How Vienna Became A Historical Epicenter For Coffeehouses

When it comes to the history of coffee, certain cities have great significance — and Vienna, Austria's capital, is undeniably one of them. Today, Vienna is well-known for its coffeehouse culture, with about 600 coffeehouses, all steeped in tradition and rich history. But how did Vienna become a historical epicenter for coffee culture? It mostly comes down to the city's location — from 1867 to the early 1910s, it was the joint-capital of the Austro-Hungarian empire. This meant that, as a cultural melting pot within Europe, it was booming with a mix of ideas. By 1900, there were 1.7 million inhabitants, and it was among the most populated cities in Europe. All those people needed somewhere to socialize and learn about current events — and so the coffeehouse rose in popularity. 

The start of Viennese coffeehouse culture dates from 1685, when Armenian businessman Johannes Deodato established the city's first coffeehouse. A few decades later, in 1720, Café Kramer began offering newspapers for their customers to read, which really led to what Viennese coffee culture evolved into: finding out what was going on in the city and reading world news. Gossip and information was also shared through word of mouth as Vienna's coffeehouses became places for people to socialize.

While they began as men-only spaces, women were finally permitted entry to coffeehouses in 1856, making them a truly communal space. By the 20th century, coffeehouses had become the go-to meeting places for people of all trades to exchange ideas and discuss politics.

The evolution of the coffeehouse in Vienna

Coffeehouse culture remaining a mainstay in Vienna is more of a feat than you might think. After their creation in the 17th century, the business model faced hardships from 1803 to 1813 due to Napoleon blocking Austria's trade with England. This resulted in coffee beans becoming increasingly expensive and hard to come by. Once the embargo ended, coffee began freely flowing once again — including into Vienna's coffeeshops.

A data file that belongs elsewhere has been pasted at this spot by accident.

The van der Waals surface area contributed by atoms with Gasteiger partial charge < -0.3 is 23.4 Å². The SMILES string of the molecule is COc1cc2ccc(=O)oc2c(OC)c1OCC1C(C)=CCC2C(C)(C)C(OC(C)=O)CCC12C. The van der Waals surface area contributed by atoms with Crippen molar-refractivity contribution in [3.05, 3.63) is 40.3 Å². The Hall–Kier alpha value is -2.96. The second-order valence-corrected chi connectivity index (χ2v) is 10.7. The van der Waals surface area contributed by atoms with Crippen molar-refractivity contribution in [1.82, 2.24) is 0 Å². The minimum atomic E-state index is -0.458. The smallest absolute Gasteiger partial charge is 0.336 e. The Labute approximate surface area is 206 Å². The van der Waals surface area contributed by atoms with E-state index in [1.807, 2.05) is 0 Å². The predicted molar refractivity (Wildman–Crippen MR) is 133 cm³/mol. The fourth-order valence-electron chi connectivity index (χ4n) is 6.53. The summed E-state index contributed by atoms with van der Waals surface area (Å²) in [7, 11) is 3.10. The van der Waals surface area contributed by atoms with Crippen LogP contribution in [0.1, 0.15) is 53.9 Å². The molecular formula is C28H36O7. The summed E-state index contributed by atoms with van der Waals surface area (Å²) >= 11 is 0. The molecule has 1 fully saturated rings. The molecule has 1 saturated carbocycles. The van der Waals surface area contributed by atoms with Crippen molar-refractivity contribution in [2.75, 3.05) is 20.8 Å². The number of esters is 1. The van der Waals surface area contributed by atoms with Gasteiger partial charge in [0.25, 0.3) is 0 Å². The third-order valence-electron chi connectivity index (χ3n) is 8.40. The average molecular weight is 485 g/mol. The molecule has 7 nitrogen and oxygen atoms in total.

Coffee continued to play a major role in Vienna's culture over the years, eventually leading to the establishment of the "Klub der Wiener Kaffeehausbesitzer" ("Club of Viennese Coffeehouse Owners"), which was founded by a coalition of coffeehouses in the city in 1956. The club members participate in programs to learn more about coffee and promote the cultural significance of coffeehouses. Members are considered to be the city's representatives when it comes to anything related to coffeehouse culture.

Then, during the 1950s, coffeehouses began to lose favor due to the rise of espresso bars, which led to traditional coffeehouses either having to adapt or close, as many unfortunately did. Additionally, the new popularity of television now made it easier to receive your news from home — sharing news had previously been a major reason why people gathered in coffeehouses. Luckily, many coffeehouses managed to stay open. Now, decades later, they capitalize on the charm and nostalgia of original coffeehouses and their former importance to the city.

What to expect from a Vienna coffeehouse

The interior architecture is one notable aspect of most Viennese coffeehouses. They are typically spacious, featuring high ceilings, marble table tops, and chandeliers. The wait staff are dressed more for a fine-dining restaurant than a coffeehouse. And guests are usually encouraged to stay as long as they want — even if they only order one drink.

And what kind of drinks are served at a coffeehouse in Vienna? A cappuccino will definitely be on the menu. The origin of the drink comes from none other than Vienna itself. According to James Hoffmann, in his book "The World Atlas Of Coffee," the cappuccino (whose name derives from kapuziner), was created in Vienna in the 1800s — except it was a bit different than it is now. Then, the kapuziner consisted of a drip coffee mixed with sugar, egg yolks, and cream. Over time, it evolved into the version we know today — equal parts espresso, foamed milk, and steamed milk — which you will find in modern-day Vienna coffeehouses. You can usually order a modern kapuziner, too, which is coffee topped with whipped heavy cream.

Other drinks include the melange, which is similar to a cappuccino but with less espresso; the einspänner, which is a dessert-like drink served with whipped cream and powdered sugar on the side; and the Biedermeier, which is a black coffee with whipped cream and apricot liqueur. Most coffeehouses also serve food, including delicious Viennese cakes.